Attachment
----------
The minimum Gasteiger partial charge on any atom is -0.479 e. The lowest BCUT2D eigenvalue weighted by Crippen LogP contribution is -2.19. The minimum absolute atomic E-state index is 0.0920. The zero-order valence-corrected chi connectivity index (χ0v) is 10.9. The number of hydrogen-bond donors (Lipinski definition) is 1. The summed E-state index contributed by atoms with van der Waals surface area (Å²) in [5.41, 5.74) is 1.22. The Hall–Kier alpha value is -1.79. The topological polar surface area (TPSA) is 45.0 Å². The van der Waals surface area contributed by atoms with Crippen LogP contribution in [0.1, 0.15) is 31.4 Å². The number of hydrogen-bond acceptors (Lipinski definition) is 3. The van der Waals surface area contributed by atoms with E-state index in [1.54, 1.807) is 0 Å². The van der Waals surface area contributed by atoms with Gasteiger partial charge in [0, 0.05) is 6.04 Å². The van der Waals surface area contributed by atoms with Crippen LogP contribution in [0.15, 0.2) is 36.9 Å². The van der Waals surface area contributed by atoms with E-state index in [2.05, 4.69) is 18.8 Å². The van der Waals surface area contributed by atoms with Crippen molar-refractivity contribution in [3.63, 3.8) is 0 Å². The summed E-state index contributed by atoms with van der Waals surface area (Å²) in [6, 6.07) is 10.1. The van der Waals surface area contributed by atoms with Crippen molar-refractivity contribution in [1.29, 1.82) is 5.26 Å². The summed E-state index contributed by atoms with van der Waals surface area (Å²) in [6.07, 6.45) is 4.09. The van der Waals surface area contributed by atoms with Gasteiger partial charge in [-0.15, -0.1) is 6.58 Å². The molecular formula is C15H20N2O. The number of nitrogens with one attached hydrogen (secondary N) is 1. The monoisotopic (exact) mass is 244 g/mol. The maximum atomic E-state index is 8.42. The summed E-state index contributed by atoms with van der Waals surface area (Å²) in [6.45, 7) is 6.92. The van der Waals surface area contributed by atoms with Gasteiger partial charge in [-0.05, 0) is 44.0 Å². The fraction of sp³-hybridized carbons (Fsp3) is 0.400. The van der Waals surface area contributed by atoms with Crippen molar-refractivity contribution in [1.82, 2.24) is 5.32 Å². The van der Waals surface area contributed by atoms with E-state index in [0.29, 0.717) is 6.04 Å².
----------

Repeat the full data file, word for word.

The minimum Gasteiger partial charge on any atom is -0.479 e. The lowest BCUT2D eigenvalue weighted by Crippen LogP contribution is -2.19. The minimum absolute atomic E-state index is 0.0920. The zero-order valence-corrected chi connectivity index (χ0v) is 10.9. The number of hydrogen-bond donors (Lipinski definition) is 1. The summed E-state index contributed by atoms with van der Waals surface area (Å²) in [5.41, 5.74) is 1.22. The Hall–Kier alpha value is -1.79. The topological polar surface area (TPSA) is 45.0 Å². The van der Waals surface area contributed by atoms with Crippen LogP contribution in [0.1, 0.15) is 31.4 Å². The number of hydrogen-bond acceptors (Lipinski definition) is 3. The van der Waals surface area contributed by atoms with E-state index in [1.54, 1.807) is 0 Å². The van der Waals surface area contributed by atoms with Gasteiger partial charge in [0, 0.05) is 6.04 Å². The van der Waals surface area contributed by atoms with Crippen LogP contribution in [0.15, 0.2) is 36.9 Å². The van der Waals surface area contributed by atoms with E-state index in [2.05, 4.69) is 18.8 Å². The van der Waals surface area contributed by atoms with Crippen molar-refractivity contribution in [3.63, 3.8) is 0 Å². The summed E-state index contributed by atoms with van der Waals surface area (Å²) in [6, 6.07) is 10.1. The van der Waals surface area contributed by atoms with Crippen molar-refractivity contribution in [1.29, 1.82) is 5.26 Å². The summed E-state index contributed by atoms with van der Waals surface area (Å²) in [6.07, 6.45) is 4.09. The van der Waals surface area contributed by atoms with Gasteiger partial charge in [-0.15, -0.1) is 6.58 Å². The molecular formula is C15H20N2O. The number of nitrogens with one attached hydrogen (secondary N) is 1. The monoisotopic (exact) mass is 244 g/mol. The maximum atomic E-state index is 8.42. The summed E-state index contributed by atoms with van der Waals surface area (Å²) in [6.45, 7) is 6.92. The van der Waals surface area contributed by atoms with Gasteiger partial charge in [-0.05, 0) is 44.0 Å². The fraction of sp³-hybridized carbons (Fsp3) is 0.400. The van der Waals surface area contributed by atoms with Crippen molar-refractivity contribution in [1.82, 2.24) is 5.32 Å². The van der Waals surface area contributed by atoms with E-state index in [0.29, 0.717) is 6.04 Å².